Having a chronic illness does not stop time. Life trundles along and the days slip by and the next thing you know, years have passed. I looked at the calendar and realised, the other day, that almost a year has passed since I lost my law job due to illness (I got the sack on Valentine’s Day in 2012… and a big “I love you” to you too!) and almost two years since I first became unwell. My goodness how time flies when you’re having fun.
My health has most definitely improved since this time last year when my daily nausea was so severe that I had to carry a bucket in the passenger seat of my car, just in case, but I’m still yet to say, “I’m cured!”. Two years is definitely long enough for most treatments to make a difference but it seems I have plateaued in what my pills and potions are going to do for me, so the question is, what next?
I have done my dash with GAPS for now. Most GAPS advocates and specialists tell me that if GAPS doesn’t work, you’re doing it wrong. I confess, I wasn’t 100% vigilant, slipping the occasional square of chocolate in on the weekend or eating a steak fried in “mystery oil” at a restaurant, but surely after three months of 95% adherence I would have felt some benefit? Apparently not. Some patients even said they were on GAPS for years before they felt better. That’s right, years. Well, call me stubborn and foolish but I simply can’t endure years of bland, mushy food with hours of preparation time on the vague promise that it might help me and if it doesn’t, I must have been doing it wrong. The whole premise reminds me somewhat of The Secret, a self-help book by Rhonda Byrne that posited you can bring anything to you in life if you just believe it hard enough. Based on this theory, if you desire to be say, a professional basketballer, all you must do is desire it and wish for it, ignoring the fact that you may happen to be only 120cm tall. Of course, not all wishes come true, but Byrne’s response to this dilemma? Ahh, you just weren’t wishing hard enough.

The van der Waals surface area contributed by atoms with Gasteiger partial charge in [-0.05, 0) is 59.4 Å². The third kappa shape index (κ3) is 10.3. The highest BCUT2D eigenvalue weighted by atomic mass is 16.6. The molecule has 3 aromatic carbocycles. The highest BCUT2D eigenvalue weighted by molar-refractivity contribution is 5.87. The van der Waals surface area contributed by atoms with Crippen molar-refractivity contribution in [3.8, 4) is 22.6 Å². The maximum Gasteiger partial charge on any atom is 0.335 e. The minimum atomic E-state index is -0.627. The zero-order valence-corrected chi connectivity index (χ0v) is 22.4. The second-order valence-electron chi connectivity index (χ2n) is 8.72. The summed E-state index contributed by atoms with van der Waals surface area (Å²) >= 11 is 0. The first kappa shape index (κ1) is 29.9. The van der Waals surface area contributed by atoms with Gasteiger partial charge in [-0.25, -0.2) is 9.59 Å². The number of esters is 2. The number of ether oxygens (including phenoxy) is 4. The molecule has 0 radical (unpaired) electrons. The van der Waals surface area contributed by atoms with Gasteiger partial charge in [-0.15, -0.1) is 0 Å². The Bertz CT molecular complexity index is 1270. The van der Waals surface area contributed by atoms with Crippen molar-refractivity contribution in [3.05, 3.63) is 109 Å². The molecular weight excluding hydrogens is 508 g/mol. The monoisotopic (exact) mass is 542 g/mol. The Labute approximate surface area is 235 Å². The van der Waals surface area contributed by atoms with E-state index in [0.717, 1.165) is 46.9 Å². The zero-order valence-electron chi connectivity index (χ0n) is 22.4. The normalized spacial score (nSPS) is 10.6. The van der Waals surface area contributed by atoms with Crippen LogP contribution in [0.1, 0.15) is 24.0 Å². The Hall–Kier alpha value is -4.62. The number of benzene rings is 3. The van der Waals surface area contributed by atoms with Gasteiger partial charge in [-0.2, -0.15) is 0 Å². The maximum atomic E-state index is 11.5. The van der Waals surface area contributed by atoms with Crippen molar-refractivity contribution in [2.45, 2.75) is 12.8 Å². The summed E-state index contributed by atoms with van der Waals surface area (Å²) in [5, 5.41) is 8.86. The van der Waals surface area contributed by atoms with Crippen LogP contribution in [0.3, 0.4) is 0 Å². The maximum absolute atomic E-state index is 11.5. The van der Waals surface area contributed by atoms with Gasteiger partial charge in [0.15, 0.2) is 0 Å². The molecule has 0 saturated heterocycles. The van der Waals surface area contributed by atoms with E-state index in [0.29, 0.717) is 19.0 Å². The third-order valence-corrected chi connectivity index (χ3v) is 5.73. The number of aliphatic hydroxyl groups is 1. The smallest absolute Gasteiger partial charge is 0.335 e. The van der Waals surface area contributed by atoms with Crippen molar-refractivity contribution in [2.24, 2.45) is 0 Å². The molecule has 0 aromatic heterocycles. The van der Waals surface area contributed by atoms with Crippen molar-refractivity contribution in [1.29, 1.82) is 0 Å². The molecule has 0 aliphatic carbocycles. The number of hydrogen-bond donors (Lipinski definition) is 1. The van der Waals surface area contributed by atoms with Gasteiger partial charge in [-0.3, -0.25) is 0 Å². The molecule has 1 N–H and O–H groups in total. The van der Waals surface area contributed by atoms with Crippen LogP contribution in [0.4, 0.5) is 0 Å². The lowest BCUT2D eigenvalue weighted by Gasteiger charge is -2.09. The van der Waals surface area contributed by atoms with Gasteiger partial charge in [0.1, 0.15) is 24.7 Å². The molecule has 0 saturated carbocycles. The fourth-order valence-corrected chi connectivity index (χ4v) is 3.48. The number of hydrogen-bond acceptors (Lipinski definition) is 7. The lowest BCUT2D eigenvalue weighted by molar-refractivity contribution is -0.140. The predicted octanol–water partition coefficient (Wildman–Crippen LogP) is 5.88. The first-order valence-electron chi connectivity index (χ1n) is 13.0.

Ok, so I don’t begrudge the power of positivity and there is much truth to what Byrne was saying but my point is, these self-fulfilling prophesies always seem to place the blame externally to themselves. Now I do not for one moment accuse Dr Natasha Campbell-McBride of casting such irrational assertions, she is a scientist and bases her statements on research and observation. However, when anyone says, “it didn’t work because you did it wrong” without actually even knowing what I did, I find it a little (ok, a lot) insulting. It implies an assumption that I am either unable to understand the requirements of the regime or have some kind of maverick attitude and throw caution to the wind, blatantly ignoring rules but expecting the benefits. Hmm, perhaps I go a little overboard, but I’m sure you can sense (and maybe even relate to?) my frustration at GAPS not working.
So what next? I went back to my GP for further testing. What else could be making me feel rotten? We made a new connection, that I had started to feel really, really bad shortly after ceasing the oral contraceptive pill (Brenda or Dianne 35, for those of you playing along), so decided to test my hormone levels and guess what? I’m oestrogen dominant.
But what does that mean?